The Cable

The Cable goes inside the foreign policy machine, from Foggy Bottom to Turtle Bay, the White House to Embassy Row.

The Brexit Enters America’s 2016 Ad Wars

Hillary Clinton uses Donald Trump’s comments on Britain’s recent vote to exit the EU in a new attack ad.

TrumpGolf
TrumpGolf

It’s been said that American politics stops at the water’s edge, but if anything, Britain’s shocking vote last week to exit the European Union shows how easily it races across the pond — and back again.

With global markets and U.K. citizens still reeling, presumptive Democratic nominee Hillary Clinton is using rival Donald Trump’s comments in Scotland the day the results came in as part of a new attack ad suggesting a Trump presidency would knock the world even more off-kilter.

“Every president is tested by world events,” a dramatic male voice-over ubiquitous to presidential campaign advertising says. The 30-second spot runs over dramatic headlines about the Brexit, worried pundits, timelapses of the White House facade, and footage of the Manhattan real-estate magnate taking a golf swing. “But Donald Trump thinks about how his golf resort can profit from them.”

It’s been said that American politics stops at the water’s edge, but if anything, Britain’s shocking vote last week to exit the European Union shows how easily it races across the pond — and back again.

With global markets and U.K. citizens still reeling, presumptive Democratic nominee Hillary Clinton is using rival Donald Trump’s comments in Scotland the day the results came in as part of a new attack ad suggesting a Trump presidency would knock the world even more off-kilter.

“Every president is tested by world events,” a dramatic male voice-over ubiquitous to presidential campaign advertising says. The 30-second spot runs over dramatic headlines about the Brexit, worried pundits, timelapses of the White House facade, and footage of the Manhattan real-estate magnate taking a golf swing. “But Donald Trump thinks about how his golf resort can profit from them.”

The video cuts to Trump’s visit last week to Turnberry, his golf resort in Scotland, where he praised the Brexit results despite the fact that Scottish citizens voted overwhelmingly to remain in the EU and may soon get the chance to vote (again) on declaring independence from the U.K.

“When the pound goes down, more people are coming to Turnberry,” the ad shows Trump saying in his press conference in Scotland, with a typical self-congratulatory air.

The dramatic voiceover in the ad finishes: “In a volatile world, the last thing we need is a volatile president.”

The British currency suffered its biggest decline since 1985 as the world woke up to the results last Friday. That decline is already causing chaos around the globe, but Trump focused on the fact that a weaker pound would make vacations to his resort much cheaper. The presumptive GOP nominee said there is a “big parallel” with the Brexit and his own unexpectedly successful presidential run, because people everywhere “want to take their country back.”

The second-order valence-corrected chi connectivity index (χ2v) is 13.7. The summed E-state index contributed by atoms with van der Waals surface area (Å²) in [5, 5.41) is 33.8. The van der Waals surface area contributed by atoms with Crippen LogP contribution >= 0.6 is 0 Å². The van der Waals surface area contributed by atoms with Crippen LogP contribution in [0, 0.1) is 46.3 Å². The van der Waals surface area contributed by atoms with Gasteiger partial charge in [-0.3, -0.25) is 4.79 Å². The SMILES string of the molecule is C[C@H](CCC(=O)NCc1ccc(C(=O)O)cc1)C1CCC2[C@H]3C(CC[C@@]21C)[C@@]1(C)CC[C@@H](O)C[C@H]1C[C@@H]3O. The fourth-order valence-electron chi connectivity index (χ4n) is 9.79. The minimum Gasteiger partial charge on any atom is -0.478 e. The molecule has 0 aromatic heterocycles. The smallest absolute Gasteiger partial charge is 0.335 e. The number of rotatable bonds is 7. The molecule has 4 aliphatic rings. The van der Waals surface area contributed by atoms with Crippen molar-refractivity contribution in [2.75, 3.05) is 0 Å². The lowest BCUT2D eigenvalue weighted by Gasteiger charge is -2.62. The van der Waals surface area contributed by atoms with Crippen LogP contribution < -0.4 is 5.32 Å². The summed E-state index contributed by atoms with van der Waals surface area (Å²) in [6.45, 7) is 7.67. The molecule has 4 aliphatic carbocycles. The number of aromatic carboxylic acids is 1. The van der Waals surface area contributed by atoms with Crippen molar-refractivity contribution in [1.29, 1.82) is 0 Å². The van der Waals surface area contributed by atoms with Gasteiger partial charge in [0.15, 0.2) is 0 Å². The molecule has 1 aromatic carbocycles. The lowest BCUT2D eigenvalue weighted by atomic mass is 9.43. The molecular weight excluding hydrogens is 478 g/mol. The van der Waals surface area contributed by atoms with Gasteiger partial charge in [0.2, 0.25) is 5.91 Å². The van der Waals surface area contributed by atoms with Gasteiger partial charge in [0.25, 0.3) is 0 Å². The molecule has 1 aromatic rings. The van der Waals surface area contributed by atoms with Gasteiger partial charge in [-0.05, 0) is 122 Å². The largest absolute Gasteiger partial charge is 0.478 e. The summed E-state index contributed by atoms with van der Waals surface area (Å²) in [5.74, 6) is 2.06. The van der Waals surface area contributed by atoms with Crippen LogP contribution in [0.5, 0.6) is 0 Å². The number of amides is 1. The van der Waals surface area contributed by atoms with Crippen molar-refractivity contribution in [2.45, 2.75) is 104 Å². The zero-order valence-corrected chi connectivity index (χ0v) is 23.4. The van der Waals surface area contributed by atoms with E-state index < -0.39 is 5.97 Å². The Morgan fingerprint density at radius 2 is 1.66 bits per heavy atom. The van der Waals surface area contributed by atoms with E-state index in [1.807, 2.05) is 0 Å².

Watch the ad here:

The ad is intended to “make clear that Donald Trump failed to provide the steady leadership needed instead proving he is temperamentally unfit to be president of the United States and that he is in it for no one but himself,” Clinton’s campaign said in a statement Sunday that accompanied the commercial’s release online.

Clinton has consistently hit the attack line against Trump that he fails the commander in chief test, previewing their inevitable general election matchup. Trump has shot back with the fond nickname of “Lying Crooked Hillary,” and stressing that the former secretary of state, and her judgment, cannot be trusted.

Trump’s own campaign plugged the Brexit in a fundraising email Friday, saying, “These voters stood up for their nation – they put the United Kingdom first, and they took their country back. With your help, we’re going to do the exact same thing on Election Day 2016 here in the United States of America.”

The Clinton campaign ad will be aired on cable television nationwide beginning this week.

Photo credit: Jeff J Mitchell / Staff

More from Foreign Policy

An illustration shows George Kennan, the father of Cold War containment strategy.
An illustration shows George Kennan, the father of Cold War containment strategy.

Is Cold War Inevitable?

A new biography of George Kennan, the father of containment, raises questions about whether the old Cold War—and the emerging one with China—could have been avoided.

U.S. President Joe Biden speaks on the DISCLOSE Act.
U.S. President Joe Biden speaks on the DISCLOSE Act.

So You Want to Buy an Ambassadorship

The United States is the only Western government that routinely rewards mega-donors with top diplomatic posts.

Chinese President Xi jinping  toasts the guests during a banquet marking the 70th anniversary of the founding of the People's Republic of China on September 30, 2019 in Beijing, China.
Chinese President Xi jinping toasts the guests during a banquet marking the 70th anniversary of the founding of the People's Republic of China on September 30, 2019 in Beijing, China.

Can China Pull Off Its Charm Offensive?

Why Beijing’s foreign-policy reset will—or won’t—work out.

Turkish Defense Minister Hulusi Akar chairs a meeting in Ankara, Turkey on Nov. 21, 2022.
Turkish Defense Minister Hulusi Akar chairs a meeting in Ankara, Turkey on Nov. 21, 2022.

Turkey’s Problem Isn’t Sweden. It’s the United States.

Erdogan has focused on Stockholm’s stance toward Kurdish exile groups, but Ankara’s real demand is the end of U.S. support for Kurds in Syria.